Sorry, chocoholics, dark chocolate doesn’t improve eyesight
If dark chocolate's myriad health benefits are how you justify having another piece at Halloween, then here's some bad news: better vision might not be one of those perks.
Published online Sept. 26 in JAMA Ophthalmology, a small-scale study challenged previously published research that found flavanol-rich dark chocolate may ever so slightly improve visual acuity and contrast sensitivity, countering that those changes couldn't be replicated either subjectively or objectively as measured by optical coherence tomography (OCT) angiography. These latest findings might not be to chocolate lovers' delight; however, it continues a conversation on the effects of flavonoids in ocular health.
Flavonoids, a large group of phytonutrients that give fruits and vegetables pigment, have been shown to have antioxidant, anti-inflammatory, antithrombotic, vasodilatory and antitumor effects. In particular, flavanol, the flavonoid found in highest concentrations among the cacao beans that make chocolate, may prove slightly beneficial to cardiovascular health. But not all chocolate gets that healthful rap.
Commercial confectionery processing cuts most of the bitterness from cacao beans—a bitterness attributed to those beneficial flavanols. As such, sweeter milk chocolate contains far less flavanol and white chocolate contains none as opposed to bitter dark chocolate. Even then, only dark chocolate with higher percentages of cacao solids (70% or more) contain more flavanols. These flavanol differences directly factored into German researchers' recent study, comparing the ocular effects of dark chocolate vs. milk chocolate ingestions.
Per the double-blind, randomized clinical crossover trial, researchers selected 22 healthy participants to consume either 20 g dark chocolate (400 mg of flavanols) or 7.5 g milk chocolate, then evaluated their visual function and retinal perfusion two hours later. Researchers noticed no differences in the effect of dark vs. milk chocolate on subjective visual acuity or contrast sensitivity, no change in retinal vessel density and no difference in arterial pressure as measured by OCT angiography.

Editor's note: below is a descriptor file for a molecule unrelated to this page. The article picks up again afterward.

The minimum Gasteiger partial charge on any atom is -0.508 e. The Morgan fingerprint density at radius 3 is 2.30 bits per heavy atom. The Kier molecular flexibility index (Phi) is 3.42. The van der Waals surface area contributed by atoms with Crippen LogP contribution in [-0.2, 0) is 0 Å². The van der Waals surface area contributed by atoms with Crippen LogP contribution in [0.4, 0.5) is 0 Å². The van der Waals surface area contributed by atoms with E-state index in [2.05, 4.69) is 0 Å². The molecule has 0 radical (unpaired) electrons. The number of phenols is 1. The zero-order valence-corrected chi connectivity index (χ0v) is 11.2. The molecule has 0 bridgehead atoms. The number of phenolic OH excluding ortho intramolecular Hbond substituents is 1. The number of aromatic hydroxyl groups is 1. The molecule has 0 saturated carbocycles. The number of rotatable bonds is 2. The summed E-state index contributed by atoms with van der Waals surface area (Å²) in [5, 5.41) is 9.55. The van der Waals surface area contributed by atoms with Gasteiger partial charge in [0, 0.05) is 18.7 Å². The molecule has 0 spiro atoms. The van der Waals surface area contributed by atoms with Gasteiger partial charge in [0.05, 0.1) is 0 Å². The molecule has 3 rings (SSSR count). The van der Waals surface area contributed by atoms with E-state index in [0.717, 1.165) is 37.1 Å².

The findings counter those of a 2018 study that reported a small improvement in visual function 105 minutes after consuming 72% cacao dark chocolate with 316.3 mg of flavanols. Although that previous study did note the effect was most likely of little clinical relevance.
"Despite administering a great amount of flavanol, in neither respect investigated was our small crossover trial able to demonstrate any effects of flavanol-rich dark chocolate on ocular function or anatomy, be it the primary objective end point of retinal perfusion in the central 3 mm and 6 mm of the posterior pole centered on the macula, both in the superficial and deep retinal plexus, or the secondary end points concerning subjective visual function, including ETDRS distance visual acuity or contrast sensitivity measured by both the established Pelli-Robson and Mars charts," authors of the most recent study note.